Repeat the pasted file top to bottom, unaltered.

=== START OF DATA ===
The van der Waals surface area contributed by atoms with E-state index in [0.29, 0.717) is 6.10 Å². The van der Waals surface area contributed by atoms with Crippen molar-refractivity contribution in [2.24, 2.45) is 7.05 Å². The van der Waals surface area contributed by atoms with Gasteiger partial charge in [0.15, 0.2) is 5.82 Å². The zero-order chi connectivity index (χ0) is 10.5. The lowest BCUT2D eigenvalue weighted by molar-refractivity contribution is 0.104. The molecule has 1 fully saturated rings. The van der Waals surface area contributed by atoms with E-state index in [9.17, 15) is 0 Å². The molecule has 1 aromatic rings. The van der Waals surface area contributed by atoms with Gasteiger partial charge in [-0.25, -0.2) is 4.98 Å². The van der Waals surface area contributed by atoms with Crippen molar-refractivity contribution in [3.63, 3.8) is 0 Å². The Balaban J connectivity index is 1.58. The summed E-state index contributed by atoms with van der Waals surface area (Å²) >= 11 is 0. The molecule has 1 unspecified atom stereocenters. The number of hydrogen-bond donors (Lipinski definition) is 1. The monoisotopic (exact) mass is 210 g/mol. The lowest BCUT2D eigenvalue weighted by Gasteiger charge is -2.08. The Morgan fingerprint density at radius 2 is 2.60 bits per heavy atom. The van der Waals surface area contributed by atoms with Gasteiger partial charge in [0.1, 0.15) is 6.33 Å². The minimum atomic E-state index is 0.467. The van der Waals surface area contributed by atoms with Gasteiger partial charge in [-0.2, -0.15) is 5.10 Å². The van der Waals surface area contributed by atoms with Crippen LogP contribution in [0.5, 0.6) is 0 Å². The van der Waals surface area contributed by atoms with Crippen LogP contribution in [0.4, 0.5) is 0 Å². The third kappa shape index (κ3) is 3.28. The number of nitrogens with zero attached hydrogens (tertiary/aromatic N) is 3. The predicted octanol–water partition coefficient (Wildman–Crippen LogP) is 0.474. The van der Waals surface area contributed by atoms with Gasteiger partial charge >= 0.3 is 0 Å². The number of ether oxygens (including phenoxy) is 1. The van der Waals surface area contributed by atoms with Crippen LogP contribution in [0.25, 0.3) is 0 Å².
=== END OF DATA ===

The van der Waals surface area contributed by atoms with E-state index in [0.29, 0.717) is 6.10 Å². The van der Waals surface area contributed by atoms with Crippen molar-refractivity contribution in [2.24, 2.45) is 7.05 Å². The van der Waals surface area contributed by atoms with Gasteiger partial charge in [0.15, 0.2) is 5.82 Å². The zero-order chi connectivity index (χ0) is 10.5. The lowest BCUT2D eigenvalue weighted by molar-refractivity contribution is 0.104. The molecule has 1 fully saturated rings. The van der Waals surface area contributed by atoms with E-state index in [9.17, 15) is 0 Å². The molecule has 1 aromatic rings. The van der Waals surface area contributed by atoms with Gasteiger partial charge in [-0.25, -0.2) is 4.98 Å². The van der Waals surface area contributed by atoms with Crippen molar-refractivity contribution in [3.63, 3.8) is 0 Å². The Balaban J connectivity index is 1.58. The summed E-state index contributed by atoms with van der Waals surface area (Å²) >= 11 is 0. The molecule has 1 unspecified atom stereocenters. The number of hydrogen-bond donors (Lipinski definition) is 1. The monoisotopic (exact) mass is 210 g/mol. The lowest BCUT2D eigenvalue weighted by Gasteiger charge is -2.08. The Morgan fingerprint density at radius 2 is 2.60 bits per heavy atom. The van der Waals surface area contributed by atoms with Gasteiger partial charge in [0.1, 0.15) is 6.33 Å². The minimum atomic E-state index is 0.467. The van der Waals surface area contributed by atoms with Gasteiger partial charge in [-0.2, -0.15) is 5.10 Å². The van der Waals surface area contributed by atoms with Crippen LogP contribution in [0.5, 0.6) is 0 Å². The van der Waals surface area contributed by atoms with Crippen LogP contribution in [0.4, 0.5) is 0 Å². The third kappa shape index (κ3) is 3.28. The number of nitrogens with zero attached hydrogens (tertiary/aromatic N) is 3. The predicted octanol–water partition coefficient (Wildman–Crippen LogP) is 0.474. The van der Waals surface area contributed by atoms with Gasteiger partial charge >= 0.3 is 0 Å². The number of ether oxygens (including phenoxy) is 1. The van der Waals surface area contributed by atoms with Crippen LogP contribution in [0.25, 0.3) is 0 Å².